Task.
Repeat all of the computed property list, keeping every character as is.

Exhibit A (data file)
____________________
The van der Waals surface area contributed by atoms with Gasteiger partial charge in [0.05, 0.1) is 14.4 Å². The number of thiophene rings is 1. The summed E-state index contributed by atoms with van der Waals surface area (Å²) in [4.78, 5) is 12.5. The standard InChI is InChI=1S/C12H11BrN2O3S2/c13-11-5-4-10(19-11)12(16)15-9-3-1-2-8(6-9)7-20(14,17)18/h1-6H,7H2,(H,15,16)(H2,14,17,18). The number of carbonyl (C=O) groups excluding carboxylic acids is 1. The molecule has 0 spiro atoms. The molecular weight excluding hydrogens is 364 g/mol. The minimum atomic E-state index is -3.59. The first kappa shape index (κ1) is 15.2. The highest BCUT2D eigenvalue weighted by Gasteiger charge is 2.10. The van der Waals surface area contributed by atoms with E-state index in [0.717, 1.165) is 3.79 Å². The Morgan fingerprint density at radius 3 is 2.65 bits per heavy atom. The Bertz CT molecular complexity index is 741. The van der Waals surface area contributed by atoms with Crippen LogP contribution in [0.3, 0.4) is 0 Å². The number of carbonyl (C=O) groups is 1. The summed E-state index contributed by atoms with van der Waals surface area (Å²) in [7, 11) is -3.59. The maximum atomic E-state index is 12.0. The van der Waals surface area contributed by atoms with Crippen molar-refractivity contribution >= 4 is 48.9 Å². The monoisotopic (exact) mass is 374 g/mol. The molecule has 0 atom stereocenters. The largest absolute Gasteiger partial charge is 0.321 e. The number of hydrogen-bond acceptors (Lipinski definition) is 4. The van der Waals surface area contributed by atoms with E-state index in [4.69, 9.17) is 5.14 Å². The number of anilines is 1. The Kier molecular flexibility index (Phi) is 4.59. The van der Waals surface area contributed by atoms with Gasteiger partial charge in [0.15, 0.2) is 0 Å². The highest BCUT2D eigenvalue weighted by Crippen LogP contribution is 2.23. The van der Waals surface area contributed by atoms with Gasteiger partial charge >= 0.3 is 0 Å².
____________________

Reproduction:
The van der Waals surface area contributed by atoms with Gasteiger partial charge in [0.05, 0.1) is 14.4 Å². The number of thiophene rings is 1. The summed E-state index contributed by atoms with van der Waals surface area (Å²) in [4.78, 5) is 12.5. The standard InChI is InChI=1S/C12H11BrN2O3S2/c13-11-5-4-10(19-11)12(16)15-9-3-1-2-8(6-9)7-20(14,17)18/h1-6H,7H2,(H,15,16)(H2,14,17,18). The number of carbonyl (C=O) groups excluding carboxylic acids is 1. The molecule has 0 spiro atoms. The molecular weight excluding hydrogens is 364 g/mol. The minimum atomic E-state index is -3.59. The first kappa shape index (κ1) is 15.2. The highest BCUT2D eigenvalue weighted by Gasteiger charge is 2.10. The van der Waals surface area contributed by atoms with E-state index in [0.717, 1.165) is 3.79 Å². The Morgan fingerprint density at radius 3 is 2.65 bits per heavy atom. The Bertz CT molecular complexity index is 741. The van der Waals surface area contributed by atoms with Crippen LogP contribution in [0.3, 0.4) is 0 Å². The number of carbonyl (C=O) groups is 1. The summed E-state index contributed by atoms with van der Waals surface area (Å²) in [7, 11) is -3.59. The maximum atomic E-state index is 12.0. The van der Waals surface area contributed by atoms with Crippen molar-refractivity contribution >= 4 is 48.9 Å². The monoisotopic (exact) mass is 374 g/mol. The molecule has 0 atom stereocenters. The largest absolute Gasteiger partial charge is 0.321 e. The number of hydrogen-bond acceptors (Lipinski definition) is 4. The van der Waals surface area contributed by atoms with E-state index in [4.69, 9.17) is 5.14 Å². The number of anilines is 1. The Kier molecular flexibility index (Phi) is 4.59. The van der Waals surface area contributed by atoms with Gasteiger partial charge in [0.15, 0.2) is 0 Å². The highest BCUT2D eigenvalue weighted by Crippen LogP contribution is 2.23. The van der Waals surface area contributed by atoms with Gasteiger partial charge >= 0.3 is 0 Å².